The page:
Australian Physiotherapy Association’s top tips for preventing back pain
7 September 2015
With World Physiotherapy Day taking place on Tuesday 8 September, the Australian Physiotherapy Association (APA) is urging Australians to take an active interest in protecting themselves from injury and chronic pain.
Up to 80% of Australians experience back pain each year, with 10% having significant disability as a result. There are many different causes for back pain— from postural stress, through to muscle strains, ligament sprains, disc problems and muscle weakness.
In line with World Physiotherapy Day, the APA has provided their top tips on how to move well and stay well, to prevent back pain.
1. Make sure you’re lifting correctly: from groceries through to lifting goods at work, stand with your feet shoulder-width apart, and bend at the hips and knees. Grip the load firmly and hold it close to your body, tightening your stomach muscles and using the strong muscles of your legs to lift. Always keep your back as straight as possible, and gently breathe out. Avoid twisting— turn by using your feet, not your back.
2. Focus on your standing posture: think tall—chest lifted, shoulders relaxed, chin tucked in and head level. Your posture should be stable, balanced and relaxed, when sitting, walking or standing.
3. Don’t stay seated for too long: ideally, don’t stay seated for more than 20 minutes. Even if you’re at work, stand up, stretch and walk around. The right back support will also help. Ensure your workstation and computer are correctly positioned.
4. Driving: good support from your car seat will prevent back pain. Adjust your seat to sit comfortably—and make sure you take regular breaks on long journeys. If you need more lower back support, use a lumbar roll or a rolled-up towel.
5. Sleep support is key: your mattress should be firm enough to support your natural shape.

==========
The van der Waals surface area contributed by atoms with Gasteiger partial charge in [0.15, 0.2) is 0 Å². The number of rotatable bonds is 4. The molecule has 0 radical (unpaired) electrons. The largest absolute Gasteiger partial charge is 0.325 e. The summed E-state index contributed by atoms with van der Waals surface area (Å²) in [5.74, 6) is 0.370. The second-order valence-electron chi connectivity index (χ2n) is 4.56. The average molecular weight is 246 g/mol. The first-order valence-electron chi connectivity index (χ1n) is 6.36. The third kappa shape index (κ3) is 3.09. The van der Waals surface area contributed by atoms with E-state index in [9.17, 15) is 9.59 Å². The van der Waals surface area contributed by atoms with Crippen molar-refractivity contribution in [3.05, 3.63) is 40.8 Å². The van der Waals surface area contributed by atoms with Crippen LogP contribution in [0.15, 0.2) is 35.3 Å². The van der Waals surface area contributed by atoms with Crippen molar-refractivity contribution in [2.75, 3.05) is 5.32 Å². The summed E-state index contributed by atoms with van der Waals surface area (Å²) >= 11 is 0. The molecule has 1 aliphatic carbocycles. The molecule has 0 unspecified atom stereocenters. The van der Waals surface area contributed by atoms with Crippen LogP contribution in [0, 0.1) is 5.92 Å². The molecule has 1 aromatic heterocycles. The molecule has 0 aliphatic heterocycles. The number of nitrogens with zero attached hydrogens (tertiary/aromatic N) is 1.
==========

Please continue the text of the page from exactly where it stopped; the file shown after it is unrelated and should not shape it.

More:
6. Exercise to keep your back strong: stay in shape— healthy body-weight is less strain on your back. Your physiotherapist can show you how to keep your back flexible and strong with correct back and abdominal exercises.
If your back hurts, don’t ignore the pain. Physiotherapists are trained to correctly assess the problem and provide safe, effective treatment. For rapid recovery, see your physiotherapist early.
For more information on how to prevent and treat back pain, or to find a suitable physiotherapist, visit physiotherapy.asn.au.
About the Australian Physiotherapy Association (APA)
The APA is the peak body representing the interests of Australian physiotherapists and their patients. It is a national organisation with state and territory branches and specialty subgroups. The APA represents more than 18,500 members who conduct more than 23 million consultations each year. To find a physiotherapist in your area, visit www.physiotherapy.asn.au/
For further information, or to speak with an expert physiotherapist, please contact:
Ruth Heenan, Australian Physiotherapy Association
T 03 9092 0813, 0416 565 332 E Ruth.Heenan@physiotherapy.asn.au
Priscilla Troung, Ogilvy PR
T 03 9246 6266 or 0432 627 973 E Priscilla.firstname.lastname@example.org